Our son Noah (17) spent 9 days in Haiti last month with a group from our church helping at an orphanage (Our older son, Nathan, went there 2 years ago.) Some of these children became orphans after the 2010 earthquake (see my blog on Aftershock). Here is the first half of the letter he sent to people who supported him. I hope you are as moved as I was.
I wanted thank you so much for your prayer and support for my trip to Haiti. God protected us, and my team enjoyed safety and health. It was an amazing experience that changed my life and reached out to the lives of 68 orphaned children. Without you, this would not have been possible. Thank you.
As soon as we arrived, I was hit by two things: heat and poverty. People crowded us at the airport asking to help us carry our bags, looking for whatever work they could find. After a ride in a Haitian style bus called a Tap-tap on roads with crazy driving, we arrived at the compound. We arrived before dinner and had time to unpack, unwind, and talk to the missionary who ran the orphanages, Greg Barshaw.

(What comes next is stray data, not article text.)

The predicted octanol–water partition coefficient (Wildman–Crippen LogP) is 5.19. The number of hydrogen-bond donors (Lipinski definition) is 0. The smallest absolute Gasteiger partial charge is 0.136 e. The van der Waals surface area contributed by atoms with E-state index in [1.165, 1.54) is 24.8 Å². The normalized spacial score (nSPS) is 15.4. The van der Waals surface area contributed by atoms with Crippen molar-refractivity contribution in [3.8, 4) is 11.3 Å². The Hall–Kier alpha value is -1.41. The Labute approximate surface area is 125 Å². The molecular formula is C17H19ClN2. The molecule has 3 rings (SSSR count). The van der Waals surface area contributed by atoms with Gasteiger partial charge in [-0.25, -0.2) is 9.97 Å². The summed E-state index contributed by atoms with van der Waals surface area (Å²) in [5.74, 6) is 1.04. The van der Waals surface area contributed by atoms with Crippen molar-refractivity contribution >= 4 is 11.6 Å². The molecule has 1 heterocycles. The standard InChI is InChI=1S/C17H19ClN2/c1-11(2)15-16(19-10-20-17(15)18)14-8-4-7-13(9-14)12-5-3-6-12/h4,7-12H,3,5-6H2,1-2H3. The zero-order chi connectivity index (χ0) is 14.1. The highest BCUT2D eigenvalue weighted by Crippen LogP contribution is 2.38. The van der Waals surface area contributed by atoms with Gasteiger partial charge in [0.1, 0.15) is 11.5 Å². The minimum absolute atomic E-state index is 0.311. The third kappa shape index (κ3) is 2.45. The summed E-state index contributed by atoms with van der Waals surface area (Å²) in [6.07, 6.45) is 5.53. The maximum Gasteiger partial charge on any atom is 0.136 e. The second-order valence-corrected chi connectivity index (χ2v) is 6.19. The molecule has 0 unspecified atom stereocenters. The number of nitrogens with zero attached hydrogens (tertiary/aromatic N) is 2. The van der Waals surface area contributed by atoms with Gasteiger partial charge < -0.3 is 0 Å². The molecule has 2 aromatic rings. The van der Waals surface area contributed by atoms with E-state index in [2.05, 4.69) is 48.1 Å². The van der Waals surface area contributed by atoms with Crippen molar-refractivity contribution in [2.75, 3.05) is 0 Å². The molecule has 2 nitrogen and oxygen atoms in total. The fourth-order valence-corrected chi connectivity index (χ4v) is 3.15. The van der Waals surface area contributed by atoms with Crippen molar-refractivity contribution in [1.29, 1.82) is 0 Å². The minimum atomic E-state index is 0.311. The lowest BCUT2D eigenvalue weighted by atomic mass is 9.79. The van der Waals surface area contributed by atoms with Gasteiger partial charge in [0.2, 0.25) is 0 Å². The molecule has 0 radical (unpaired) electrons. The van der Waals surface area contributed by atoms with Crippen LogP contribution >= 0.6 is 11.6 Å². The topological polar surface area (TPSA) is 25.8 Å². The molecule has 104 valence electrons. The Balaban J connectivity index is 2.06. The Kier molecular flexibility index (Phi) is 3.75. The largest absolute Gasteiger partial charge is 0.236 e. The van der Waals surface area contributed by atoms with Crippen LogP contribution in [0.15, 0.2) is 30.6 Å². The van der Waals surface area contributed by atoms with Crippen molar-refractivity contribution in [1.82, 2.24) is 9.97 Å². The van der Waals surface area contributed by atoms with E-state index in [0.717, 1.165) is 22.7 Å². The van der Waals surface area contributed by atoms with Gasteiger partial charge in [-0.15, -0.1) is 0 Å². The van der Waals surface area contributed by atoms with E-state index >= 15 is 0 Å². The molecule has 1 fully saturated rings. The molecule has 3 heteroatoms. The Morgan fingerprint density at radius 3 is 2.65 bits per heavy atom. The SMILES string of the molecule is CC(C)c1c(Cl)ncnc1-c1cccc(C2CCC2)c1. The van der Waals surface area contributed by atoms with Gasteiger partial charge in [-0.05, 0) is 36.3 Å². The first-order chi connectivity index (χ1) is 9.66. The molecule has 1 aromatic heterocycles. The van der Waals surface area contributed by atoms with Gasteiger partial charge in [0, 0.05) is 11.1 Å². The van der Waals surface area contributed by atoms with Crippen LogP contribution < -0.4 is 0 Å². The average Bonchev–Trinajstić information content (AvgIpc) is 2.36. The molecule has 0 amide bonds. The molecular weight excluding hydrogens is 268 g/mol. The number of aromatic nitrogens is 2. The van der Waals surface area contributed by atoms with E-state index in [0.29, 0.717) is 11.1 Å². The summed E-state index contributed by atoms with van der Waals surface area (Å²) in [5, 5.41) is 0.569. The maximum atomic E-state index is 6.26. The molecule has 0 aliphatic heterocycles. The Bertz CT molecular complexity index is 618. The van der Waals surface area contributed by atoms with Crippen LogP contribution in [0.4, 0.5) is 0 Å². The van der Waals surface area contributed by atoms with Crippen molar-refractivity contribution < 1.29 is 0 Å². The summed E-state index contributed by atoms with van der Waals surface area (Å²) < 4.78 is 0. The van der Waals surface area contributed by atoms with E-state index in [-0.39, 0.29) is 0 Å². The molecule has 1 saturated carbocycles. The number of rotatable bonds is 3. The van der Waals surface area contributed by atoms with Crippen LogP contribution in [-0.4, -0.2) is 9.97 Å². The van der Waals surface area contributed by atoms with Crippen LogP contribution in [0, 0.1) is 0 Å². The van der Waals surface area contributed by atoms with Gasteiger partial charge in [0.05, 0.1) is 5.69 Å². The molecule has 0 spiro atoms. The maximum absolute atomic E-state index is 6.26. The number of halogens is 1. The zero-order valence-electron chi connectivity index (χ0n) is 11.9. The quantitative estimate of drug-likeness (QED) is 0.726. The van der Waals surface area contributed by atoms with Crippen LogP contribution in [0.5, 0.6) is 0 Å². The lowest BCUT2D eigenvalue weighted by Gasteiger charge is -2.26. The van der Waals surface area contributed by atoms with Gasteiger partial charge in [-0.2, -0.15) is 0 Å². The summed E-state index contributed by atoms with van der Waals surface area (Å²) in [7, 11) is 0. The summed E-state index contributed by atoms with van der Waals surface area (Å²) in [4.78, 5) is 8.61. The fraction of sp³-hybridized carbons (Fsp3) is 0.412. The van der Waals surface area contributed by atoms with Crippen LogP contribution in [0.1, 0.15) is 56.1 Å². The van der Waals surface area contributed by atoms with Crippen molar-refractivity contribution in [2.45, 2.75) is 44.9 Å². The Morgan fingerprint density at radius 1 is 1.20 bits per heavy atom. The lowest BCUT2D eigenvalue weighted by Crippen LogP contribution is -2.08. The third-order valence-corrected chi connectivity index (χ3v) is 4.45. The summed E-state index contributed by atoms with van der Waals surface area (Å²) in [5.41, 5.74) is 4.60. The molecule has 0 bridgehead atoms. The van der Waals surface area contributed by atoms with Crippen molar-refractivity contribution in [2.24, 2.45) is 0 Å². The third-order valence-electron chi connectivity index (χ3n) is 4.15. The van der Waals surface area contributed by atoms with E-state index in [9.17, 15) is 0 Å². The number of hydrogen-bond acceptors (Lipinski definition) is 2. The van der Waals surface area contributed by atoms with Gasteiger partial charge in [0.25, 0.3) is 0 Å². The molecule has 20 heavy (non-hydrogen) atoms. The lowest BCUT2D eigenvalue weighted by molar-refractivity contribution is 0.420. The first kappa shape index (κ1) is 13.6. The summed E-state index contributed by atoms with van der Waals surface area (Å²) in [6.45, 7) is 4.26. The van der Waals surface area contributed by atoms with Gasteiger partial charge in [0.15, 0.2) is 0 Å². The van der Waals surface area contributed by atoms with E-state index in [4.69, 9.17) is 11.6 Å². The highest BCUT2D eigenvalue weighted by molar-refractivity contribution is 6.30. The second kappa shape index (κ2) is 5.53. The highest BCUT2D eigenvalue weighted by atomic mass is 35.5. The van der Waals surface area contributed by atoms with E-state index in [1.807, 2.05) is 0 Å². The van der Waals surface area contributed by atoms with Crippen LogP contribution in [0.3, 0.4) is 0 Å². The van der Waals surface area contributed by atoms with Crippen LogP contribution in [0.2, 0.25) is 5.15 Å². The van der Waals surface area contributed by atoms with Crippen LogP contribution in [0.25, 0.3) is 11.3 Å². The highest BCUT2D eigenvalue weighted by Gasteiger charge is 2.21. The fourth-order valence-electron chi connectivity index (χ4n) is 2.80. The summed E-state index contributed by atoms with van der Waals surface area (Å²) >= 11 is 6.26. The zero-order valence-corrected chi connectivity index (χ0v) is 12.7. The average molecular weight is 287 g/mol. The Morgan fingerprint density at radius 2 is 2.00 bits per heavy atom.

The next day we visited the disabled orphanage. The kids were very interested in my watch; they crowded around and wanted to push the buttons. They were content with the simple things, just standing there pushing a button, hearing a beep, and seeing a number change. I wish I could be as happy as these children over a little thing like that. After playing with the kids for a few minutes, Greg told us to gather around one orphan in a wheel chair. He looked barely responsive, and had a large cast around one leg. Greg said his name was Daniel, and he suffered from cerebral palsy. But as if being a poor orphaned child with a disability wasn’t enough, Daniel broke his femur when a therapist was trying to stretch it out. They operated on him without pain medicine and set the bone. I looked at Daniel and thought of the all the pain and loss, and wondered how it could be worth it. How could it be worth it to pull through all that pain to live in a wheel chair, unable to speak, unable to control your own body? Most of the group moved on to entertain other kids, but I stayed with Daniel and wrestled with this question.
One of our leaders, Andrew, began to hold his hand. After a little while, Daniel smiled. He was happy. In his horrible condition, he was happy, holding Andrew’s hand. In that moment, I knew why God put me in Haiti.